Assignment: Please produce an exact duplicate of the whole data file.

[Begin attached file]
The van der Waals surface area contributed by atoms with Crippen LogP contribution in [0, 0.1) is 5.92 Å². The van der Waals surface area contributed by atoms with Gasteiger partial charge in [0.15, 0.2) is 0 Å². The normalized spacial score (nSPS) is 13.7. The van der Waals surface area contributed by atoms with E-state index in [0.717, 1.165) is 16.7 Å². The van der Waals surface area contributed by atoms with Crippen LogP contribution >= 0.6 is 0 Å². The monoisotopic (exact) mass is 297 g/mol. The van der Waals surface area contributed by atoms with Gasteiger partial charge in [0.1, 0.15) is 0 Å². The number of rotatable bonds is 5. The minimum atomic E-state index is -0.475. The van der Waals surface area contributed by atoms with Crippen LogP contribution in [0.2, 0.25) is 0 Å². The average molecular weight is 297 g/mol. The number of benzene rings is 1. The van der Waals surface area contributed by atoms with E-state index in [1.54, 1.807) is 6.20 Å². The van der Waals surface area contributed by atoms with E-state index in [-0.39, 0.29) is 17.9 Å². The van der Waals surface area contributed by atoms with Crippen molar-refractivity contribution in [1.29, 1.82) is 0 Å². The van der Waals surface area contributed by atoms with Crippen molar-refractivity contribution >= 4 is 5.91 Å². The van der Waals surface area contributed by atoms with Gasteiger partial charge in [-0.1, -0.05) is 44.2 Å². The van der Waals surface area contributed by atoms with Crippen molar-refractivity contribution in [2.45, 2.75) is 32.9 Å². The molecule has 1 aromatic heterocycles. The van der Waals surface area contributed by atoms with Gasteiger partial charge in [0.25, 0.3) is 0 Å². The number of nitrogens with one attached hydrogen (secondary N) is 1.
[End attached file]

The van der Waals surface area contributed by atoms with Crippen LogP contribution in [0, 0.1) is 5.92 Å². The van der Waals surface area contributed by atoms with Gasteiger partial charge in [0.15, 0.2) is 0 Å². The normalized spacial score (nSPS) is 13.7. The van der Waals surface area contributed by atoms with E-state index in [0.717, 1.165) is 16.7 Å². The van der Waals surface area contributed by atoms with Crippen LogP contribution >= 0.6 is 0 Å². The monoisotopic (exact) mass is 297 g/mol. The van der Waals surface area contributed by atoms with Gasteiger partial charge in [0.1, 0.15) is 0 Å². The number of rotatable bonds is 5. The minimum atomic E-state index is -0.475. The van der Waals surface area contributed by atoms with Crippen LogP contribution in [0.2, 0.25) is 0 Å². The average molecular weight is 297 g/mol. The number of benzene rings is 1. The van der Waals surface area contributed by atoms with E-state index in [1.54, 1.807) is 6.20 Å². The van der Waals surface area contributed by atoms with E-state index in [-0.39, 0.29) is 17.9 Å². The van der Waals surface area contributed by atoms with Crippen molar-refractivity contribution in [1.29, 1.82) is 0 Å². The van der Waals surface area contributed by atoms with Crippen molar-refractivity contribution >= 4 is 5.91 Å². The van der Waals surface area contributed by atoms with Gasteiger partial charge in [-0.1, -0.05) is 44.2 Å². The van der Waals surface area contributed by atoms with Crippen molar-refractivity contribution in [2.45, 2.75) is 32.9 Å². The molecule has 1 aromatic heterocycles. The van der Waals surface area contributed by atoms with Gasteiger partial charge in [0.25, 0.3) is 0 Å². The number of nitrogens with one attached hydrogen (secondary N) is 1.